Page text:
It isn't always a fairytale story for the Canadian juniors over the Americans. In 2004 the Sidney Crosby-led Canadians took a 3-1 lead, only to have Team USA tie the game in the third period. Then, with time winding down, Canadian goaltender Marc-Andre Fleury made a clearing mistake and bounced the puck off his own defenceman into the Canadian net to give the Americans their first-ever gold medal in the World Juniors.

It is, in so many ways, an acquired hate, and a shared one.

It can be seen in any match between the only two women's teams that matter, the Canadians and the Americans, where suddenly the "incidental contact" of the women's game ratchets up to solid contact and punches have even been thrown.

The rivalry was seen most dramatically at the 1996 World Cup, where U.S. forward Keith Tkachuk blithely told the media that "They hate us and we hate them."

Tkachuk also said the Americans felt "There's no point in winning this thing without going through Canada" - which the Americans promptly did. That American victory was avenged six years later in Salt Lake City, when Team Canada took the Olympic gold medal by defeating Team USA 5-2.

This bitterly cold New Year's Eve in Saskatoon saw both coaches fully aware that tension and rivalry and emotion would likely factor as much as skating, skill and shooting.

"We have to get in the game, stay in the game, and not get too rattled," said U.S. head coach Dean Blais, though his team seemed clearly rattled as Canada began its third-period comeback.

"There will be lots of emotion," said Team Canada coach Willie Desjardins, "and you've got to stay under control

"We know it's going to be a big challenge."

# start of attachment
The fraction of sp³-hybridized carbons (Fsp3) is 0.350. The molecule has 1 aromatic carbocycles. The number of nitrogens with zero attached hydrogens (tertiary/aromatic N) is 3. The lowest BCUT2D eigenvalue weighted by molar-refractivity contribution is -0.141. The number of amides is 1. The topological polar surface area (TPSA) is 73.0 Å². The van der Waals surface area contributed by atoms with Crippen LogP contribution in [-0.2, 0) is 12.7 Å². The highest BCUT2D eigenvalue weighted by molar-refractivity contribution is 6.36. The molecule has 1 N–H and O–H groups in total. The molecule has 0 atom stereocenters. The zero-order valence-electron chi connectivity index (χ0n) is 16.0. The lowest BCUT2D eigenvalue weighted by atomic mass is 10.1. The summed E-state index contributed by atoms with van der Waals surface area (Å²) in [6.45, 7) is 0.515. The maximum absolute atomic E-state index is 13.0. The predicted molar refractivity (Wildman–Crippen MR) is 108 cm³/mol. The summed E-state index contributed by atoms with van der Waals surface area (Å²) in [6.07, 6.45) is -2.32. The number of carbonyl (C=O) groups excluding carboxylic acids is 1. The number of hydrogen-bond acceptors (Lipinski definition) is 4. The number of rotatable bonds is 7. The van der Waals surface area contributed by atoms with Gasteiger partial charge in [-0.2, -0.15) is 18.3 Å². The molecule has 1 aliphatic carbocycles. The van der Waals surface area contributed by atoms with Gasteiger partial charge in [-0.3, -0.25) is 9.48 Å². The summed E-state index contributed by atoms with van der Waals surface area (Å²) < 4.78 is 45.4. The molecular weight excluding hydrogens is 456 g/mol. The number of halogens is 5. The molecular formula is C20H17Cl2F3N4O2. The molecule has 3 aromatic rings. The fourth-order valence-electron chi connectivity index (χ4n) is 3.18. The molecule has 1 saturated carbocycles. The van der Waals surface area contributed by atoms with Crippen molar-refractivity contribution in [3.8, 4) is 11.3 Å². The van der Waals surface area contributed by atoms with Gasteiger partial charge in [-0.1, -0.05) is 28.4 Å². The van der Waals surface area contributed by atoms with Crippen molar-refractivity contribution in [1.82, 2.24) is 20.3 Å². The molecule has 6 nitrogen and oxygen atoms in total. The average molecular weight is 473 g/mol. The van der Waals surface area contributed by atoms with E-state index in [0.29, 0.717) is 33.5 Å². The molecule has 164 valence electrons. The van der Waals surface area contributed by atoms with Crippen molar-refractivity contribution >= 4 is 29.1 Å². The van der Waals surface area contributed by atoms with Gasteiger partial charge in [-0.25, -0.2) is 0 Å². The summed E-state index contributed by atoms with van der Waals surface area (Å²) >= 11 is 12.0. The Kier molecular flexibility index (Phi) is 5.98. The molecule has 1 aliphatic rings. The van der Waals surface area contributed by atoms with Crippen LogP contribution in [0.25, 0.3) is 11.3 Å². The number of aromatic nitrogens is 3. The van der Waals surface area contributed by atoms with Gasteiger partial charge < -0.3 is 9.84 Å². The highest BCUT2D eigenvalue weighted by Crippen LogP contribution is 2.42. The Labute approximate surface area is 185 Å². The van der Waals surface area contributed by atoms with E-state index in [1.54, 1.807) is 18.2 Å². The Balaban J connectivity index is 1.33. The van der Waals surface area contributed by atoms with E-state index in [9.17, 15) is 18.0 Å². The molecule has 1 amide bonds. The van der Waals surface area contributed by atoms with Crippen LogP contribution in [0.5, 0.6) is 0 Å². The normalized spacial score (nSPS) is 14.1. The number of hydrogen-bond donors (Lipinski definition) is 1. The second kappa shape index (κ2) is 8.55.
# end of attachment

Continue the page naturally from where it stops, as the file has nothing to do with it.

Part of meeting that challenge involved Desjardins electing to start Allen in goal. After playing the first two games - a 16-0 shellacking of Latvia and a 6-0 victory over Switzerland - Allen had a chance to tie a World Juniors record with a third shutout. That possibility vanished less than four minutes into the game when U.S.A. matched Canada's early opening score by Stefan Della Rovere.

At Wednesday evening's team dinner, Olympic team executive director Steve Yzerman mad a surprise appearance, wishing the young Canadians luck and leaving a simple message: "Stay calm for the whole game."

It turned out to be sage advice.

Those who had played last year in Ottawa knew exactly what he meant. Eberle, who scored twice in regular time, recalled how "hyped up" he and his teammates were when they skated out on the Scotiabank Place ice surface. That over-abundance of energy almost doomed

This year, they almost doomed themselves by a slow start. Desjardins thought his team "didn't play good, [while]the U.S. just played unreal. We were lucky tonight.

"They played a smarter game than we did tonight."

"Good teams find a way to win," said American coach Blais.

And on this night, two good teams found a way to give Saskatoon a New Year's Party it won't soon forget.

Follow on Twitter: @RoyMacG